Saliva cortisol measurement: Simple and reliable assessment of the glucocorticoid replacement therapy in Addison’s disease
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No ideal parameter is available for assessment of the glucocorticoid replacement therapy in Addison’s disease. Serum cortisol day-curves can be used to monitor the therapy, but this technique is cumbersome and expensive. We evaluated the potential for saliva cortisol measurement in this setting. We found excellent correlation between serum and saliva cortisol after oral intake of cortisone acetate (no. 7) or iv administration of hydrocortisone (no. 4) (Pearson’s R=0.83–0.98, p<0.002). A morning dose of 12.5 mg cortisone acetate yielded wide interindi-vidual variations in cortisol levels in saliva. Saliva cortisol measurements were successfully adopted to evaluate and adjust doses in outpatients. We conclude that cortisol measurement in saliva is practical and reliable, and is preferable to serum cortisol measurement in the assessment of the glucocorticoid replacement therapy. Our results confirm that only a minority of patients require more than 12.5 mg of cortisone acetate (equivalent to 10 mg hydrocortisone) in the morning to have sufficient cortisol levels during the first part of the day.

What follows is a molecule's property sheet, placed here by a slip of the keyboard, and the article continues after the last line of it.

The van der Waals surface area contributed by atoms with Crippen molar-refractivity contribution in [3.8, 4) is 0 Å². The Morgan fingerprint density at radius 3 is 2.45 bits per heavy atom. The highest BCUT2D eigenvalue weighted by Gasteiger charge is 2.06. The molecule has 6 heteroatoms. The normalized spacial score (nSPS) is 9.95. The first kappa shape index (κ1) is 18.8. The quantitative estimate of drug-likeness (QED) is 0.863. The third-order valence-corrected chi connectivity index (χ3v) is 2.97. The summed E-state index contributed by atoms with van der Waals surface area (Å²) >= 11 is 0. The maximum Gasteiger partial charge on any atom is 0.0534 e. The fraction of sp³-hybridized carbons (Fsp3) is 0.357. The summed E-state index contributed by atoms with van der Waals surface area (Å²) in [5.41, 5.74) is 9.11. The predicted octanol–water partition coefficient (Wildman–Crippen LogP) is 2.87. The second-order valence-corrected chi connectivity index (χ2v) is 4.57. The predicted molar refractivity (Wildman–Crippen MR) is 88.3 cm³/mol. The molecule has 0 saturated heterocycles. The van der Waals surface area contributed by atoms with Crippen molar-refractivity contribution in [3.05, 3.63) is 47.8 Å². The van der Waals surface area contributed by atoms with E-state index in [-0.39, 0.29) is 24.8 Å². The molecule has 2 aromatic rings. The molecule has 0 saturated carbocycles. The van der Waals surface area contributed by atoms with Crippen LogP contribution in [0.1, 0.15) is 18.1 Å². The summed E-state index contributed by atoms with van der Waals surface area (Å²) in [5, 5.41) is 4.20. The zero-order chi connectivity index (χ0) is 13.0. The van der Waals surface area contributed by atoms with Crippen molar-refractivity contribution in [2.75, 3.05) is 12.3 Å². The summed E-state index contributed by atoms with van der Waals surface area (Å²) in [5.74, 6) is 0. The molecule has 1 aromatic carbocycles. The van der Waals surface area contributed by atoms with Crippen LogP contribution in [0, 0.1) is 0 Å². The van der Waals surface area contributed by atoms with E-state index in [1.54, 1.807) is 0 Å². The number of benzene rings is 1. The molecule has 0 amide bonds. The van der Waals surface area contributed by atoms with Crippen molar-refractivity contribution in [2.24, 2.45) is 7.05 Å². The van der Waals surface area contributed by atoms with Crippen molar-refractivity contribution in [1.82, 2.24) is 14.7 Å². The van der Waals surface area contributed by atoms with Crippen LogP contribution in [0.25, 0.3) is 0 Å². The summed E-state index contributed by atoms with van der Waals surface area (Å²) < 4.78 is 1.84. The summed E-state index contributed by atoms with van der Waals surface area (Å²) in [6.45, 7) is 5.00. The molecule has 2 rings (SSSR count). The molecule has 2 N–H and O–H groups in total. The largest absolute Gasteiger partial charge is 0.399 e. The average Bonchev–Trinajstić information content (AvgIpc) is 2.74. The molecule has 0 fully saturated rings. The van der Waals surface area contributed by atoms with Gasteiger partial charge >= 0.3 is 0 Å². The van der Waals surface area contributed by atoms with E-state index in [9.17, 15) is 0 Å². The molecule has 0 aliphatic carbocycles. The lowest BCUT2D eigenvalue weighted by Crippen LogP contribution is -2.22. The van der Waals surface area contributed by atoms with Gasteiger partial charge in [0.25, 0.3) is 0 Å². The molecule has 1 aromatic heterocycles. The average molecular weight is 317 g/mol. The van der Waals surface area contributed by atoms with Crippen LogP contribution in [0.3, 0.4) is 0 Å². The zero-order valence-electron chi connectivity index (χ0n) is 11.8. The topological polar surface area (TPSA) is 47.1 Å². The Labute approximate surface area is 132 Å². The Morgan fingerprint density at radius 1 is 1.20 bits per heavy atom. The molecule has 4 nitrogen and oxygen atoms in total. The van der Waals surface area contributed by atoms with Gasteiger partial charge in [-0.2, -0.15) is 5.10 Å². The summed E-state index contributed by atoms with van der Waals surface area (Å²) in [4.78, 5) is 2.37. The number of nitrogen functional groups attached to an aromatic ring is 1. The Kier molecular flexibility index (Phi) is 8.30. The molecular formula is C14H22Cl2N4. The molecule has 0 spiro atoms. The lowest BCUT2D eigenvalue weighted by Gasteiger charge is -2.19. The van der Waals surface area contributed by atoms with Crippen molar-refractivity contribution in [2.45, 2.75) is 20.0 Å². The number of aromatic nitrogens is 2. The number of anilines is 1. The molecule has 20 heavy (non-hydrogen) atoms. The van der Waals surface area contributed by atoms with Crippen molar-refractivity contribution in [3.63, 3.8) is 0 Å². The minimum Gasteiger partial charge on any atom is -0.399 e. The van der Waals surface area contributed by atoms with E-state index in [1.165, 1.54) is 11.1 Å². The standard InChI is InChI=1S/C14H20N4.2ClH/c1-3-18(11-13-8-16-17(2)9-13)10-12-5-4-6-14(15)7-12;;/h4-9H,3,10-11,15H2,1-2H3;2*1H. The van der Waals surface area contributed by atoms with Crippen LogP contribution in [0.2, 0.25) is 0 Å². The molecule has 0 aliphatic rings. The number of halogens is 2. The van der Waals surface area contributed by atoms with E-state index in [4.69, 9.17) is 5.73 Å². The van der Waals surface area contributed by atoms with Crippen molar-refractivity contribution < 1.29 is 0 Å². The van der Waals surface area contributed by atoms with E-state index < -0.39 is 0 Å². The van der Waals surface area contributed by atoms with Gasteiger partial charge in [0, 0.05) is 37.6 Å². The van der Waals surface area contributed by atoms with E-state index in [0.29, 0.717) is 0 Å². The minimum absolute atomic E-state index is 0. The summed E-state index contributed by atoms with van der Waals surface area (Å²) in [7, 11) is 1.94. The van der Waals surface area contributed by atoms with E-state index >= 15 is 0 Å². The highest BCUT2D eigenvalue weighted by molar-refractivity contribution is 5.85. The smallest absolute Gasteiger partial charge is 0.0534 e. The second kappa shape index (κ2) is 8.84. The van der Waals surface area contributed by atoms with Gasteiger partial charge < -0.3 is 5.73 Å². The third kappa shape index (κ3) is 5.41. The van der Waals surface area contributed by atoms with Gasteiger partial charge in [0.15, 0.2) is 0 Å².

En]KeywordsAddison’s disease adrenal insufficiency saliva cortisol replacement therapy
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